wh! erein swarms of fish in ecstasy swim,

and in rememberance

of all my love-whispers with the rain,

surrender to a long – sought liberty?


May I Sir?

May I for only a while in your prescribed society

be spared the pangs of


“Don’t! “s,


and “Never! “s?

May I, if you graciously give me the right,

dream of Love?

And in fascination of the bold verses of Mutiny,

the gripping enchantment of a kiss ,

and the absorbing radiance of Freedom,

detach myself

from the hardships of housework,

exclusively imposed on the feminine?


May I Sir?

May I, for some moments of relief, leave

the needle and the thread,

the clothes and the iron,

the kettle and the stove,

And under the endless skies of romance,

merge my being

with those lovely moments of sense and intelligence,

which your “CODE” has ever denied me?


May I Sir?

May I Sir?

May I say “hello” to a neighbor one day?

Or knit a muffler for a passerby

from the strings of my suppressed tears?

And may I migrate without a “permit”

to the altar of roses

yonder there – in the scented fields of spring?


May I Sir?

May I?

May I then laugh in ridicule at whatever here ?

Yes, laugh in ridicule Sir!

And tell in your face :

Your “YASA”* is a shame ‘

And the justice you believe in,

is indeed a disgrace !


*YASA: ancient Mongolian strict code



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Dust of Snow

by Robert Frost



The way a crow

Shook down on me

The dust of snow

From a hemlock tree


Has given my heart

A change of mood

And saved some part

Of a day I had rued.



The Wall Street Journal reports that scientists have identified a new syndrome: Pedestrian Aggressiveness Syndrome, also known as Sidewalk Rage, the eco-friendlier cousin to Road Rage.  Symptoms include muttering at other pedestrians, making insulting gestures (I’m not making this up–see the other 12 traits of P.A.S. here), and walking much faster than other people.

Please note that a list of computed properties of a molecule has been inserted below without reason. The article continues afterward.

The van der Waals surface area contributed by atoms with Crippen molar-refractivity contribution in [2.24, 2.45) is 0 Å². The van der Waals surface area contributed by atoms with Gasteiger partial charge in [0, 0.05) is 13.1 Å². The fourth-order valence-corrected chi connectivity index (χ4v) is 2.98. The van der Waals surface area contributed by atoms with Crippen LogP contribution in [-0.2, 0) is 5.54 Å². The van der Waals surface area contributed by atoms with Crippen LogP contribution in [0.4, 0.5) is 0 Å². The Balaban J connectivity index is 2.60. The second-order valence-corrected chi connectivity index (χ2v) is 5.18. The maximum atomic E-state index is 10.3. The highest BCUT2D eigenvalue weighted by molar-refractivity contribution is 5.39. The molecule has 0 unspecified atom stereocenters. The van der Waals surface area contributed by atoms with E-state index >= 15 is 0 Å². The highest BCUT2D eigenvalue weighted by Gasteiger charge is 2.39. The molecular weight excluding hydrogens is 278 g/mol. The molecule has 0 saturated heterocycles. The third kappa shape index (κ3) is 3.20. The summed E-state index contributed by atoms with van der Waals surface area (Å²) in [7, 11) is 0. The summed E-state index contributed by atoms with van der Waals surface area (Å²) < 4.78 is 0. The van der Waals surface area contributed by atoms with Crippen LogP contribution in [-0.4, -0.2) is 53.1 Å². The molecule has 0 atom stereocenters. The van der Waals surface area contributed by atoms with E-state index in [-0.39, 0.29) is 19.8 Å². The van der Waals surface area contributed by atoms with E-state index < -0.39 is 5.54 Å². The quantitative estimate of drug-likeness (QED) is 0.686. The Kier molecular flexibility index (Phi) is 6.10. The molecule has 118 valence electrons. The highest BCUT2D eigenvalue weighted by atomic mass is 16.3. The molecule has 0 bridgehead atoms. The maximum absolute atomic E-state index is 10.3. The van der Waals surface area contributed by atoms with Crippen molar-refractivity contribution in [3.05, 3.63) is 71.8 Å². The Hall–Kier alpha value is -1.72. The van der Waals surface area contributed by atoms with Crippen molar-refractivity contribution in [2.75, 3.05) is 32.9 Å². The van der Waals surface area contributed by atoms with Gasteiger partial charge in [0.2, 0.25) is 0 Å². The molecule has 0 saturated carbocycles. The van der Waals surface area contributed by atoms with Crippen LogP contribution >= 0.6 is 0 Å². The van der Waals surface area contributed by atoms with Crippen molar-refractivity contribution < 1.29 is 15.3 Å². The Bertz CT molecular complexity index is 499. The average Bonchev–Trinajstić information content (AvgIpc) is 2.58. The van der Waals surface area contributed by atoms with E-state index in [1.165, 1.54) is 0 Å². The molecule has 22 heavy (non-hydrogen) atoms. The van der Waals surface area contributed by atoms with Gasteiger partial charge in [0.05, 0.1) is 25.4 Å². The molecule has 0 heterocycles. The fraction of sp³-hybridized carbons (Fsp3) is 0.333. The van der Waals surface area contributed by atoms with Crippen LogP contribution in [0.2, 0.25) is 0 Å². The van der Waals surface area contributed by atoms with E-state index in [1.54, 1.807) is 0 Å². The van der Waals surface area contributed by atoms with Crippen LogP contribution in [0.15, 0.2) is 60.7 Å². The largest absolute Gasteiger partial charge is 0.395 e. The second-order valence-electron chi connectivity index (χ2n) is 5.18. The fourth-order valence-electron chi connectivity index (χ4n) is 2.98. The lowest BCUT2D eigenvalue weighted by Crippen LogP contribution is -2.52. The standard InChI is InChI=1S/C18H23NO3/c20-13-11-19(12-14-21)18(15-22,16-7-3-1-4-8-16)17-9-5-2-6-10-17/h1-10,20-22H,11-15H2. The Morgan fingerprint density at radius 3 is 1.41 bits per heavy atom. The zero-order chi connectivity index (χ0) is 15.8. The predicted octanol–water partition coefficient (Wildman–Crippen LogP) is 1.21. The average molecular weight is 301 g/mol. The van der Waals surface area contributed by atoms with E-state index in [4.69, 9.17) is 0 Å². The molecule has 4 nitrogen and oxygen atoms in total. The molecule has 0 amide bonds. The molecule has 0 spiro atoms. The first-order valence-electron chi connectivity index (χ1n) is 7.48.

As humorists everywhere scramble to identify other Rage Syndromes (soon to come:  Dance Floor Rage, Bathroom Line Rage, and Cosmetic Counter Rage), I’m knee-deep in Snow Rage. Here in the Midwest, we’re all darned sick of snow.  We want to store our shovels, behead our neighbor’s snowman family, wear flip-flops.  Even with unseasonably warm temperatures that melt the snow from lawns and roofs, we feel only mild relief.  We know the snow is coming back.  It’s only February, after all.

When snow does return, try to remember early December (pardon me while I channel The Fantastiks) when snow was young and oh so lovely. Or re-read the last paragraph of James Joyce’s “The Dead” and let the snow falling faintly and faintly falling refresh your outlook.  Or even better, recite “Dust of Snow” till you’ve memorized it, and carry it around in your head for protection against S.R.

On my first few reads of this poem, I thought the rhyme and meter were a little heavy-handed, nearly taking over.  “Dust of Snow” is so sing-song that it sounds like a misconceived entry at a cheerleading competition. And in last place, all the way from New Hampshire, the Robert Frost Middle School Squad! But not a word is forced for the sake of rhyme or meter, and the central image is expressed so elegantly that the poem becomes meditative, haiku-like.

Robert Frost (1874-1963) was arguably America’s most beloved poet, four-time winner of the Pulitzer Prize, celebrated teacher at Middlebury College, and unofficial poet laureate of the United States, earning the previously unknown privilege of reading a poem at a presidential inauguration.  I’ve always thought of him as a Burl Ives’ kind of guy, avuncular and cheerful, growing apples in New England and writing sweet little nature poems.  But Frost lived through his share of darkness:  the early loss of his father, the deaths of four of his six children, and his own depression. He seems to have had a difficult personality and he wasn’t much of a farmer either.  And his poems, sweet though they may seem because of the traditional rhyme, are grounded by a dark spirit.